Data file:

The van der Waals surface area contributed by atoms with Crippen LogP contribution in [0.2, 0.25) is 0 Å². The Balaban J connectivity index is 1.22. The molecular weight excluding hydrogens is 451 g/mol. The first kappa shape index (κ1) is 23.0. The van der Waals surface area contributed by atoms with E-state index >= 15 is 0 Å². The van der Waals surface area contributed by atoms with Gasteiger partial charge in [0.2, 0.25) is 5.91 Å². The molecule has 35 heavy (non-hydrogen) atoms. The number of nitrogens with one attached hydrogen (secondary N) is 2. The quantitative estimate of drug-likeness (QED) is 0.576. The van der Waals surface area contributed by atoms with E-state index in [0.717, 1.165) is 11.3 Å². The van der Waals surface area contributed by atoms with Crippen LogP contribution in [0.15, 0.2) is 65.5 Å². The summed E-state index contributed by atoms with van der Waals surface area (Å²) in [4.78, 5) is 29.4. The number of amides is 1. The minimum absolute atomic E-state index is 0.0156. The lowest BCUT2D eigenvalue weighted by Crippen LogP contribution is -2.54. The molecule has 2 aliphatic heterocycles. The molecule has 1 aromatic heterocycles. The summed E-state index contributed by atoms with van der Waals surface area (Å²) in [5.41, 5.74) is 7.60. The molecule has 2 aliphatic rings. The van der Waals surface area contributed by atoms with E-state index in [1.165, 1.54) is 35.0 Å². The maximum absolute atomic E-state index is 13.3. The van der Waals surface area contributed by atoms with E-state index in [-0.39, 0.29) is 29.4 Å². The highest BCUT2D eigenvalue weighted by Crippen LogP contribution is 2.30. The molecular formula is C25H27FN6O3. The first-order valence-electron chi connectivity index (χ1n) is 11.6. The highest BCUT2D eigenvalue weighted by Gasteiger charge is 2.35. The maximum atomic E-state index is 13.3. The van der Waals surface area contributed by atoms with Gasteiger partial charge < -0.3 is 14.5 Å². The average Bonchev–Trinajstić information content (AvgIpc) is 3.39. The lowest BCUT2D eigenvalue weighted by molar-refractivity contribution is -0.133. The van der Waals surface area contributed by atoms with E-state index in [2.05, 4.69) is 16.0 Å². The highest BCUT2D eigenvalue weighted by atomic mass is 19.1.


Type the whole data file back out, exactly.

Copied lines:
The van der Waals surface area contributed by atoms with Crippen LogP contribution in [0.2, 0.25) is 0 Å². The Balaban J connectivity index is 1.22. The molecular weight excluding hydrogens is 451 g/mol. The first kappa shape index (κ1) is 23.0. The van der Waals surface area contributed by atoms with E-state index >= 15 is 0 Å². The van der Waals surface area contributed by atoms with Gasteiger partial charge in [0.2, 0.25) is 5.91 Å². The molecule has 35 heavy (non-hydrogen) atoms. The number of nitrogens with one attached hydrogen (secondary N) is 2. The quantitative estimate of drug-likeness (QED) is 0.576. The van der Waals surface area contributed by atoms with E-state index in [0.717, 1.165) is 11.3 Å². The van der Waals surface area contributed by atoms with Crippen LogP contribution in [0.15, 0.2) is 65.5 Å². The summed E-state index contributed by atoms with van der Waals surface area (Å²) in [4.78, 5) is 29.4. The number of amides is 1. The minimum absolute atomic E-state index is 0.0156. The lowest BCUT2D eigenvalue weighted by Crippen LogP contribution is -2.54. The molecule has 2 aliphatic heterocycles. The molecule has 1 aromatic heterocycles. The summed E-state index contributed by atoms with van der Waals surface area (Å²) in [5.41, 5.74) is 7.60. The molecule has 2 aliphatic rings. The van der Waals surface area contributed by atoms with E-state index in [1.165, 1.54) is 35.0 Å². The maximum absolute atomic E-state index is 13.3. The van der Waals surface area contributed by atoms with E-state index in [-0.39, 0.29) is 29.4 Å². The highest BCUT2D eigenvalue weighted by Crippen LogP contribution is 2.30. The molecular formula is C25H27FN6O3. The first-order valence-electron chi connectivity index (χ1n) is 11.6. The highest BCUT2D eigenvalue weighted by Gasteiger charge is 2.35. The maximum atomic E-state index is 13.3. The van der Waals surface area contributed by atoms with Gasteiger partial charge < -0.3 is 14.5 Å². The average Bonchev–Trinajstić information content (AvgIpc) is 3.39. The lowest BCUT2D eigenvalue weighted by molar-refractivity contribution is -0.133. The van der Waals surface area contributed by atoms with E-state index in [2.05, 4.69) is 16.0 Å². The highest BCUT2D eigenvalue weighted by atomic mass is 19.1.